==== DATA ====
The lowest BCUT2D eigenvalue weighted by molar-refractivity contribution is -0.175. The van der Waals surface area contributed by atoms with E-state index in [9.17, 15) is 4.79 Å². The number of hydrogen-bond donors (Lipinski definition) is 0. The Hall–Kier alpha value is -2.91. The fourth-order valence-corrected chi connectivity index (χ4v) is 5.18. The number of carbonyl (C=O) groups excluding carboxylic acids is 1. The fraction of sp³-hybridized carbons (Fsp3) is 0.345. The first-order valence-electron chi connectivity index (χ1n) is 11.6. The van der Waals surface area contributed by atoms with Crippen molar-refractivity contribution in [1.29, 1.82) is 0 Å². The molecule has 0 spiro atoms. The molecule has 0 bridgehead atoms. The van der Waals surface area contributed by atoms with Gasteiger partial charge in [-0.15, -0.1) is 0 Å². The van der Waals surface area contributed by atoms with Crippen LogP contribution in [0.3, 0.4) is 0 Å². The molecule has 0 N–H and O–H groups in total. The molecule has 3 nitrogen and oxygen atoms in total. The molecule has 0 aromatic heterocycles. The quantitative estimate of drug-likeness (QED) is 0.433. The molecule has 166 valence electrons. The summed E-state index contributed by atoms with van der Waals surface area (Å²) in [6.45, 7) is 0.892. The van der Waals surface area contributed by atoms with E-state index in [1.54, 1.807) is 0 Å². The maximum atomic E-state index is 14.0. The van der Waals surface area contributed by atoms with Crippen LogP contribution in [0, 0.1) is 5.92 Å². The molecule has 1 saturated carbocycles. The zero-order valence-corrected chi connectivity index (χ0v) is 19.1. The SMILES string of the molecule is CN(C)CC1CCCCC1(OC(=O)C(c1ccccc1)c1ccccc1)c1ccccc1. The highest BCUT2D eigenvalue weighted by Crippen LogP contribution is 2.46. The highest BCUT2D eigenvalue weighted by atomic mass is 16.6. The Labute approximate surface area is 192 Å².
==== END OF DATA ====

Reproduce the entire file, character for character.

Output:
The lowest BCUT2D eigenvalue weighted by molar-refractivity contribution is -0.175. The van der Waals surface area contributed by atoms with E-state index in [9.17, 15) is 4.79 Å². The number of hydrogen-bond donors (Lipinski definition) is 0. The Hall–Kier alpha value is -2.91. The fourth-order valence-corrected chi connectivity index (χ4v) is 5.18. The number of carbonyl (C=O) groups excluding carboxylic acids is 1. The fraction of sp³-hybridized carbons (Fsp3) is 0.345. The first-order valence-electron chi connectivity index (χ1n) is 11.6. The van der Waals surface area contributed by atoms with Crippen molar-refractivity contribution in [1.29, 1.82) is 0 Å². The molecule has 0 spiro atoms. The molecule has 0 bridgehead atoms. The van der Waals surface area contributed by atoms with Gasteiger partial charge in [-0.15, -0.1) is 0 Å². The van der Waals surface area contributed by atoms with Crippen LogP contribution in [0.3, 0.4) is 0 Å². The molecule has 0 N–H and O–H groups in total. The molecule has 3 nitrogen and oxygen atoms in total. The molecule has 0 aromatic heterocycles. The quantitative estimate of drug-likeness (QED) is 0.433. The molecule has 166 valence electrons. The summed E-state index contributed by atoms with van der Waals surface area (Å²) in [6.45, 7) is 0.892. The van der Waals surface area contributed by atoms with E-state index in [1.54, 1.807) is 0 Å². The maximum atomic E-state index is 14.0. The van der Waals surface area contributed by atoms with Crippen LogP contribution in [0, 0.1) is 5.92 Å². The molecule has 1 saturated carbocycles. The zero-order valence-corrected chi connectivity index (χ0v) is 19.1. The SMILES string of the molecule is CN(C)CC1CCCCC1(OC(=O)C(c1ccccc1)c1ccccc1)c1ccccc1. The highest BCUT2D eigenvalue weighted by Crippen LogP contribution is 2.46. The highest BCUT2D eigenvalue weighted by atomic mass is 16.6. The Labute approximate surface area is 192 Å².